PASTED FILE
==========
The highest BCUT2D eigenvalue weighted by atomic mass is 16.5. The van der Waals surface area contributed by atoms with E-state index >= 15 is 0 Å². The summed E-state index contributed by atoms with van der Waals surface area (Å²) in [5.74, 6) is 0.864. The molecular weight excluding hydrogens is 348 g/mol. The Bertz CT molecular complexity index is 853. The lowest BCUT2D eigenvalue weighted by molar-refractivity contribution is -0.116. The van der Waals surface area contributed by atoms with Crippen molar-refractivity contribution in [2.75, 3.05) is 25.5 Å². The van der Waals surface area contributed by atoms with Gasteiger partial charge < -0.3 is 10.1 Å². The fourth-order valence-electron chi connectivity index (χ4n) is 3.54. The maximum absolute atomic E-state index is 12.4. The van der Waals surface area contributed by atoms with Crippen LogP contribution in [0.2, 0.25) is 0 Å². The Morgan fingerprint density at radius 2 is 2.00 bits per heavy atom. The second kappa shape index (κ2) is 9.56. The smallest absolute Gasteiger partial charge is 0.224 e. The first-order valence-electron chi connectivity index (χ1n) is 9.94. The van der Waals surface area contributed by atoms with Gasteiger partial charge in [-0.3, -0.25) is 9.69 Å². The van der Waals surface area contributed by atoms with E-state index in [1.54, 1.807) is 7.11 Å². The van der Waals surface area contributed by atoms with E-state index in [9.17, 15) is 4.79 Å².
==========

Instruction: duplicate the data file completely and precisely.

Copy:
The highest BCUT2D eigenvalue weighted by atomic mass is 16.5. The van der Waals surface area contributed by atoms with E-state index >= 15 is 0 Å². The summed E-state index contributed by atoms with van der Waals surface area (Å²) in [5.74, 6) is 0.864. The molecular weight excluding hydrogens is 348 g/mol. The Bertz CT molecular complexity index is 853. The lowest BCUT2D eigenvalue weighted by molar-refractivity contribution is -0.116. The van der Waals surface area contributed by atoms with Crippen molar-refractivity contribution in [2.75, 3.05) is 25.5 Å². The van der Waals surface area contributed by atoms with Gasteiger partial charge < -0.3 is 10.1 Å². The fourth-order valence-electron chi connectivity index (χ4n) is 3.54. The maximum absolute atomic E-state index is 12.4. The van der Waals surface area contributed by atoms with Crippen LogP contribution in [0.2, 0.25) is 0 Å². The Morgan fingerprint density at radius 2 is 2.00 bits per heavy atom. The second kappa shape index (κ2) is 9.56. The smallest absolute Gasteiger partial charge is 0.224 e. The first-order valence-electron chi connectivity index (χ1n) is 9.94. The van der Waals surface area contributed by atoms with Gasteiger partial charge in [-0.3, -0.25) is 9.69 Å². The van der Waals surface area contributed by atoms with E-state index in [1.54, 1.807) is 7.11 Å². The van der Waals surface area contributed by atoms with E-state index in [9.17, 15) is 4.79 Å².